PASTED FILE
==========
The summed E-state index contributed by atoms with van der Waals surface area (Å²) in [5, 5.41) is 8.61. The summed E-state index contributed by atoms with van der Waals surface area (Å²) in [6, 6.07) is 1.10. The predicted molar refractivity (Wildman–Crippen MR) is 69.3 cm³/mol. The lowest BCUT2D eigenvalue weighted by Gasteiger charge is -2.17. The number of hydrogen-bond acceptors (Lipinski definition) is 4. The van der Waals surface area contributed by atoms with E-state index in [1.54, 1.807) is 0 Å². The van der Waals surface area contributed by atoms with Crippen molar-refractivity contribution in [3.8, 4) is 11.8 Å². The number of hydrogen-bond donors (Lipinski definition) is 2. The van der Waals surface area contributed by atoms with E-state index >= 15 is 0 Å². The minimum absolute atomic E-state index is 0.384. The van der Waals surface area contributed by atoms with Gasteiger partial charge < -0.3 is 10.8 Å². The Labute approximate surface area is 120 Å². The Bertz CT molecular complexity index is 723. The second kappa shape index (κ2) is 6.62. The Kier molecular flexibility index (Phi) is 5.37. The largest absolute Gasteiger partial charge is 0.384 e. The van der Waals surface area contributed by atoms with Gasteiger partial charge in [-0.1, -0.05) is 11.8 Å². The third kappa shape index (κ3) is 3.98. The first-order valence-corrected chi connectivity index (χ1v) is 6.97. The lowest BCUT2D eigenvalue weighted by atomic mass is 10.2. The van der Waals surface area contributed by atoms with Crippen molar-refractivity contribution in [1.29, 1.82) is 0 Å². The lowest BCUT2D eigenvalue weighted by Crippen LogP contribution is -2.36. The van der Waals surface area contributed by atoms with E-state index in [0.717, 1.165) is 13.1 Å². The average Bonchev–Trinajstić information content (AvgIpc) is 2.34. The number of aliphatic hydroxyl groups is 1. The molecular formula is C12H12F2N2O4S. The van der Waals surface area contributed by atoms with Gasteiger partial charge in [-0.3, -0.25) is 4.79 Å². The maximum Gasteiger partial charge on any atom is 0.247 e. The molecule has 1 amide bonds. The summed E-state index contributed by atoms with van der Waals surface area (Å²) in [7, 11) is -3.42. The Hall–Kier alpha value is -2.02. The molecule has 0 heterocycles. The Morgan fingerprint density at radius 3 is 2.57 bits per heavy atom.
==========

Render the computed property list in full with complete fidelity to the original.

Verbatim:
The summed E-state index contributed by atoms with van der Waals surface area (Å²) in [5, 5.41) is 8.61. The summed E-state index contributed by atoms with van der Waals surface area (Å²) in [6, 6.07) is 1.10. The predicted molar refractivity (Wildman–Crippen MR) is 69.3 cm³/mol. The lowest BCUT2D eigenvalue weighted by Gasteiger charge is -2.17. The number of hydrogen-bond acceptors (Lipinski definition) is 4. The van der Waals surface area contributed by atoms with E-state index in [1.54, 1.807) is 0 Å². The van der Waals surface area contributed by atoms with Crippen molar-refractivity contribution in [3.8, 4) is 11.8 Å². The number of hydrogen-bond donors (Lipinski definition) is 2. The van der Waals surface area contributed by atoms with E-state index >= 15 is 0 Å². The minimum absolute atomic E-state index is 0.384. The van der Waals surface area contributed by atoms with Gasteiger partial charge < -0.3 is 10.8 Å². The Labute approximate surface area is 120 Å². The Bertz CT molecular complexity index is 723. The second kappa shape index (κ2) is 6.62. The Kier molecular flexibility index (Phi) is 5.37. The largest absolute Gasteiger partial charge is 0.384 e. The van der Waals surface area contributed by atoms with Gasteiger partial charge in [-0.1, -0.05) is 11.8 Å². The third kappa shape index (κ3) is 3.98. The first-order valence-corrected chi connectivity index (χ1v) is 6.97. The lowest BCUT2D eigenvalue weighted by atomic mass is 10.2. The van der Waals surface area contributed by atoms with Crippen molar-refractivity contribution in [1.29, 1.82) is 0 Å². The lowest BCUT2D eigenvalue weighted by Crippen LogP contribution is -2.36. The van der Waals surface area contributed by atoms with E-state index in [0.717, 1.165) is 13.1 Å². The average Bonchev–Trinajstić information content (AvgIpc) is 2.34. The number of aliphatic hydroxyl groups is 1. The molecular formula is C12H12F2N2O4S. The van der Waals surface area contributed by atoms with Gasteiger partial charge in [-0.3, -0.25) is 4.79 Å². The maximum Gasteiger partial charge on any atom is 0.247 e. The molecule has 1 amide bonds. The summed E-state index contributed by atoms with van der Waals surface area (Å²) in [7, 11) is -3.42. The Hall–Kier alpha value is -2.02. The molecule has 0 heterocycles. The Morgan fingerprint density at radius 3 is 2.57 bits per heavy atom.